What Is Human Services?
The field of human services is wide, and occupations in the field vary a great deal as well. But the one thing that remains a constant is the focus on helping others. In fact, human services can be most easily defined as employing interdisciplinary knowledge to meet human need. People who serve in this field are dedicated to contributing to the common good and focus their efforts on groups—whether cultural, familial, occupational, or governmental. Most importantly, working in human services positions requires compassion and a desire to improve the lives of others.
With a background in human services, one might hold a managerial or administrative role at an agency that serves the needs of a community. Planning, supervision, coordination of services, and research are all duties that fall under the human services umbrella. Actual responsibilities will vary based on the position but could include:
- Assisting families in navigating services offered in their communities.
- Improving the living and working conditions of people in underserved communities.
- Helping military families and veterans cope with the effects of trauma, extensive deployment, and parent-child separation.
- Resolving disputes in a variety of organizations and promoting peace-keeping.
- Rehabilitating offenders and supporting their victims while examining what factors lead to criminal behavior.
- Implementing relief efforts amid disaster.
- Finding health and home care for older adults.
- Leading a human services organization.
- Connecting those in need of mental health services to resources.
- Working with legislators and lobbyists to shape and implement public policy.
Several education options exist to prepare an individual for a career in human services. Many universities offer associate, bachelor’s, and master’s degrees in human services, including Walden University. Its online MS in Human Services program offers a general program and eight specializations that allow students to focus their learning on a desired goal or career path, ultimately preparing them to better serve their clients.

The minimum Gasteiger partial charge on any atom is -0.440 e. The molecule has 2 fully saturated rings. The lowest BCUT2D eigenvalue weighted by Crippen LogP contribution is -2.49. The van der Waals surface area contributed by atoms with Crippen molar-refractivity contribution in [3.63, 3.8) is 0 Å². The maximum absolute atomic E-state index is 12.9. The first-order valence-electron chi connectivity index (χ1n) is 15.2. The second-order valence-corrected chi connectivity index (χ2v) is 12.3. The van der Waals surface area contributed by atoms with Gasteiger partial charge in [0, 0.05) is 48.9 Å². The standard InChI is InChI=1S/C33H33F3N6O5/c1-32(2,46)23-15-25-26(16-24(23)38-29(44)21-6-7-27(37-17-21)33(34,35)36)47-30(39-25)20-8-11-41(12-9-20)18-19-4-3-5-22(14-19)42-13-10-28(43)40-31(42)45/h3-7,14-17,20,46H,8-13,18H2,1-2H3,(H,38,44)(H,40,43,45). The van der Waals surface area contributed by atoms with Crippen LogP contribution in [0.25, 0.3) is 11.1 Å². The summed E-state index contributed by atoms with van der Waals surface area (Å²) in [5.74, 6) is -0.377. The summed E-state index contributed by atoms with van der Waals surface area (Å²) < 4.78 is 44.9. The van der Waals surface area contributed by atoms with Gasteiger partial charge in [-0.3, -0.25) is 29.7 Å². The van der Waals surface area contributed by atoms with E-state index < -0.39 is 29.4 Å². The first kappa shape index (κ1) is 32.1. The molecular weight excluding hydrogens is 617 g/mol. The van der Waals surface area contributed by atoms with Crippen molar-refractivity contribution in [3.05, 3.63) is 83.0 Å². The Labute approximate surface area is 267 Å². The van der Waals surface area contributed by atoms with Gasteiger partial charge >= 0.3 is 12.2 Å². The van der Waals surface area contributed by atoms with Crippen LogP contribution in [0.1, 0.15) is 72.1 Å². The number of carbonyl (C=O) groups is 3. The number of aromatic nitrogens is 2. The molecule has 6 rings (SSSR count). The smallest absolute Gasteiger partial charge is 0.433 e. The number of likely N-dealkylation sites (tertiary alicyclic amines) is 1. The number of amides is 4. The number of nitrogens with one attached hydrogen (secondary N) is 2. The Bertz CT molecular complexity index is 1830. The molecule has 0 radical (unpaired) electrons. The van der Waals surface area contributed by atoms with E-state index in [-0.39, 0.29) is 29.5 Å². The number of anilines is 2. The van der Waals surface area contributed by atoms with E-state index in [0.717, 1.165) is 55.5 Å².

With an advanced degree in human services, one could pursue a number of careers, including:1
- Human services professional
- Agency coordinator
- Foster care counselor
- Family services specialist
- Emergency management manager
- Medical and health services manager
- Development director
Jobs for social and community service managers are projected to see 17% growth through 2029, which is much faster than the average for other occupations, according to the U.S. Bureau of Labor Statistics. Increases in the older adult population, demand for substance abuse treatment, and the need for mental health and other health-related services will drive this growth.2
The broad field of human services has a place for those who want to improve communities. With managerial, communication, problem-solving, and analytical skills, human services professionals aim to understand the causes of people’s hardships and then work to solve them. Walden’s MS in Human Services can prepare them for such work.
Walden University is an accredited institution offering an MS in Human Services degree program online. Expand your career options and earn your degree using a convenient, flexible learning platform that fits your busy life.
Note on Licensure: The MS in Human Services program, including its specializations, is not designed to lead to professional licensure including licensure as a professional therapist, counselor, social worker, or psychologist.
1 Career options may require additional experience, training, or other factors beyond the successful completion of this degree program.
2 Source: www.bls.gov/ooh/management/social-and-community-service-managers.htm
Walden University is accredited by The Higher Learning Commission, www.hlcommission.org.
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